Palazzo Massimo: Sculpture

Palazzo Massimo is a large museum not far from Termini station. So one rainy day in November we took the subway over to it.  The museum has an amazing collection of sculpture, as well as other things (which I will discuss in future posts).  Looking at some of the ancient Roman busts and statues, there are faces here that feel like old friends.

Augustus, instantly recognizable by his large ears, as Pontifex Maximus (a religious title, a precursor of “pope”)


A scowling Caracalla


The wise Marcus Aurelius


The indomitable empress Julia Domna

There are also sculptures that those who have studied ancient art may know well. This one depicts one of the daughters of Niobe. The daughter is dying from an arrow wound in her back. The myth is that her mother bragged about having more children than the goddess Leto.  As punishment, Leto’s children, Apollo and Artemis, shot Niobe’s daughter, which we see here.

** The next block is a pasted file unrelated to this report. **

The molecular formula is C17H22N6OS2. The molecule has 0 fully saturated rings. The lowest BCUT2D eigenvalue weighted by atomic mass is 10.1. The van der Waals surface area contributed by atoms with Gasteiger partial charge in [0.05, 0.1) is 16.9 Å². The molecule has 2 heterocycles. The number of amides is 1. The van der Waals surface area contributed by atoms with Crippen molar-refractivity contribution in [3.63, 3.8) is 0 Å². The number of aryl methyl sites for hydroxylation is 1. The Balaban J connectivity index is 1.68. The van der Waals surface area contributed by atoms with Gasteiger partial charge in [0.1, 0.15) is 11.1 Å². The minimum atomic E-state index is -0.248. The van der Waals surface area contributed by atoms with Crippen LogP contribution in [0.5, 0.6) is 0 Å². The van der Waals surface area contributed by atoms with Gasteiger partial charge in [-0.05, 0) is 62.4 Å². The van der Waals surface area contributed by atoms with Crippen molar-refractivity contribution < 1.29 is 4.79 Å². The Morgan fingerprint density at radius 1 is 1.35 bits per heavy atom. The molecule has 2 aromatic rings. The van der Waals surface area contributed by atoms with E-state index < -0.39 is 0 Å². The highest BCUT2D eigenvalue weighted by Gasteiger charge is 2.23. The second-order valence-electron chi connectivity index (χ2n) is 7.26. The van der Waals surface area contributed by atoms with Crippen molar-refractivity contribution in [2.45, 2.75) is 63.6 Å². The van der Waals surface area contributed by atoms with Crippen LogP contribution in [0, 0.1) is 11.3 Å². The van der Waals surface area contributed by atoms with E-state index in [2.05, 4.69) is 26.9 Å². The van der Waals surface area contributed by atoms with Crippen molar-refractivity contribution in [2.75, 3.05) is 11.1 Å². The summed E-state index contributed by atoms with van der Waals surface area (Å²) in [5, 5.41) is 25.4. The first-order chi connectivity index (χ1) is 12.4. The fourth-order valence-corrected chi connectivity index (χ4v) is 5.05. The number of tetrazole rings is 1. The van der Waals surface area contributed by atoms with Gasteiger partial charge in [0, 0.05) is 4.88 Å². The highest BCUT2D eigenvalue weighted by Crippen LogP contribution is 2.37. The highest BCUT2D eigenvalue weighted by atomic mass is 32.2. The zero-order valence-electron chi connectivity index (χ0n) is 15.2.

One of the daughters of Niobe, dying from an arrow wound

This one here is of a famous form.

A Discus Thrower (the Discobolus Lancellotti)

There’s the amazing Portonaccio sarcophagus, a close-up of which is at the top of this post, and a number of gorgeous low reliefs.

A particularly lovely low relief of a woman in a flowing dress caressing the head of a goat

There are also some amazing sculptures in bronze, like the obviously weary and aching Boxer at Rest.

The Boxer at Rest

And, a very intense Medusa.


But, this marvelous museum has much more to offer….